Situation of the Border Communities


By virtue of the Border Communities Development Agency (BCDA) Act of 2003 (amended in 2006), there are over 2000 border communities located in 105 Local Government Areas (LGAs) in 21 States of the Federation. These states share international boundaries with our neighboring countries.
For proper administration, communities lying between 15 kilometers to the international borders in the Border States and 25 kilometers in Oyo State are classified as border Communities. By virtue of their location, a lot of these communities are far from city centers and are almost inaccessible due to bad roads, broken down bridges etc, therefore development is absent or nonexistent in these areas making their situation very pathetic.
Nigeria shares international land borders with Benin Republic( 773 Km), Niger Republic (1,497Km)Chad Republic (87 km) and the Republic of Cameroon (1690 km) This stretches over a total land distance of approximately 3,053 km from the Gulf of Guinea to Lake Chad, Borno to Sokoto and Sokoto to Lagos. This is quite apart from the maritime (coastal) boundaries in the South-West to South – South.

It is also important to note that because of the identifiable challenges and in recognition of the strategic importance of these communities, the Federal Government set up BCDA with the aim of addressing the lapses of the three tiers of Government in providing socio-economic infrastructure to these communities.
BCDA is therefore an interventionist Agency set up principally to provide the much needed infrastructure in these areas thereby bringing development to the people and making their lives more meaningful.
It is to be noted that poverty, illiteracy, disease, unemployment and violence are rife in these areas, there is an apparent lack of most of the basic socio-economic infrastructure such as potable water, hospitals, schools, security posts etc. It is a fact that the people do cross over to the neighbouring countries to obtain the basic necessities of life. In fact a lot of our children in the border communities speak French because they attend schools in our French speaking neighbouring countries.
The challenge is daunting, the needs are numerous, unfortunately the Agency cannot cope with the burden due to paucity of funds. However, despite this situation, the Agency has been able to provide some infrastructure such as schools, health centers, potable water, hospital equipments etc to a few border communities across the nation.
(i) Economic/Commercial
World over, it is the trend for border communities to provide a strong indication of what obtains in the country in terms of development, infrastructure, trade, economic and commercial activities.
Being the gateways to the country, these communities can be made solid economic bases if legitimate economic activities are encouraged.
International border markets can thrive in these communities where the exchange of various goods and services from various countries can be carried out. Examples are the proposed international market at Okerete, Oyo State, Banki and Maitagari Borno State, Imade Dura Benue State and Jibia Katsina State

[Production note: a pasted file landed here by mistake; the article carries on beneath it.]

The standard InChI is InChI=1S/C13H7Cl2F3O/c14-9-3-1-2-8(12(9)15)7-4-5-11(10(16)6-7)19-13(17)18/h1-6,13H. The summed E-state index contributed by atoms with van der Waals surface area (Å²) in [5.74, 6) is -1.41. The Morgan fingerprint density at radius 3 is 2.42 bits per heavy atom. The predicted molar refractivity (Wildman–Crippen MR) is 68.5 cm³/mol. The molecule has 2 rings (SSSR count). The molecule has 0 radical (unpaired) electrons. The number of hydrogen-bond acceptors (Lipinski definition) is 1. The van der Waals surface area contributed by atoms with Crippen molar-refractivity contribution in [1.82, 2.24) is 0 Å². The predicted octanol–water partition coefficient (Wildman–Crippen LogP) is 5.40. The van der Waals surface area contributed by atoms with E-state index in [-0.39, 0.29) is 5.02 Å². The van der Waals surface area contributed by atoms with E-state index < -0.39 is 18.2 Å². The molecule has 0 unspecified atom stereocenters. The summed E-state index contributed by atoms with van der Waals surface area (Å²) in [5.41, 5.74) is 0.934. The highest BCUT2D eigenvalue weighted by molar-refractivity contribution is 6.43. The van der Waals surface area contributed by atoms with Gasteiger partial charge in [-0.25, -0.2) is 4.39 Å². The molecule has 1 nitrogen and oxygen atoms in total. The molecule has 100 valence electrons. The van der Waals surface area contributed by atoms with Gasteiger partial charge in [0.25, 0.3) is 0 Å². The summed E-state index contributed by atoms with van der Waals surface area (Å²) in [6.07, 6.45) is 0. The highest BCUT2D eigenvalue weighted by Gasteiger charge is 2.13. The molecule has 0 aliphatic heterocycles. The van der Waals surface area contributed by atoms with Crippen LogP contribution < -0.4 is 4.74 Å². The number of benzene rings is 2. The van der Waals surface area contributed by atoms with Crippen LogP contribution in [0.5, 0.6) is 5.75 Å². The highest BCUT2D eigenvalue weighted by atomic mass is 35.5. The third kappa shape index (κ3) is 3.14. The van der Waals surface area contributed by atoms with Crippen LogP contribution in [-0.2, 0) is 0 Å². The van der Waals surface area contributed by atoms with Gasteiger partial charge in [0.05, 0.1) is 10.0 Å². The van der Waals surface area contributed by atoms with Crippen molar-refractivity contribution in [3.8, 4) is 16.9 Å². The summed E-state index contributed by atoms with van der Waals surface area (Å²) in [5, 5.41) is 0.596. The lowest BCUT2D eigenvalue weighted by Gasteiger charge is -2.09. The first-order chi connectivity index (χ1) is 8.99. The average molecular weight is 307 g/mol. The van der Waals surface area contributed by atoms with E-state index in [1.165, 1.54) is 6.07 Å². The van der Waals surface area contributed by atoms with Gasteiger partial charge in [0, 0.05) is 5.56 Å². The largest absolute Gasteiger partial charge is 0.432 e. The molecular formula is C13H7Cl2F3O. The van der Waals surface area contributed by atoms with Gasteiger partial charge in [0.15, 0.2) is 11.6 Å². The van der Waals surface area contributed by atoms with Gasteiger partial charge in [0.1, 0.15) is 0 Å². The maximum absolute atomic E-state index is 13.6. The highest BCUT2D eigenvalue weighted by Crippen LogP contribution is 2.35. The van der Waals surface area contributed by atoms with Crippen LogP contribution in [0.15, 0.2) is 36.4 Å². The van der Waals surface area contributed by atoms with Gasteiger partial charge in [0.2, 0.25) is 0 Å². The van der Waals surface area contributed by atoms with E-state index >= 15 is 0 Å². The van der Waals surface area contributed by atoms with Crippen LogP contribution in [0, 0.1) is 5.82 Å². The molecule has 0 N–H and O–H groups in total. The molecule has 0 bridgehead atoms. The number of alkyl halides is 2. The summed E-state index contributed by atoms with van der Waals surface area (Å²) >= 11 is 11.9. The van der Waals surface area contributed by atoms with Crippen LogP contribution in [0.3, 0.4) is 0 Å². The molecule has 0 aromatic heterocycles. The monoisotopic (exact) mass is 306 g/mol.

When economic activities thrive, it will promote the collection of various tariffs, smuggling will be reduced and the people in the area would be gainfully employed. Instead of being sleepy ghost communities, these areas will be transformed into veritable commercial centers thereby boosting their economy and by extension that of the State. When the people are engaged they will be less prone to violent activities.

(ii) Foreign Direct Investments (FDI)

Closely linked to the above is the potential for other countries to invest in the economy of the nation. We all agree that the nation needs FDI to grow our economy. If economic activities thrive and the enabling environment is provided and available, the country can attract FDI necessary to boost our economy. It must be noted that these investments need not be only in the city centers, rural communities can also attract these investments if the necessary opportunities are available.

(iii) Agriculture

The Federal Government has been in the fore front of the campaign for diversification of the economy of the country and the need to reduce our overdependence on crude oil and its by products.
An excellent sector where Government can achieve this objective is agriculture. Nigeria can produce enough food to feed its citizens and to export to other countries. This is possible because of the vast area of arable land that is available in these border communities.
With the Federal Governments renewed focus on agriculture, a lot of the cash crops that was the mainstay of our economy before the discovery of oil can be resuscitated thereby increasing our economic base and making the country to rank tall amongst the agricultural giants in Africa.

(iv) Rural –urban drift

For all the above listed potentials to be translated into reality and made sustainable, the populations’ resident in these areas must be willing and available. If all these potentials are realizable therefore, it would be a strategic indicator in the fight to stem the rural –urban drift of most of the people in the rural communities especially the youths.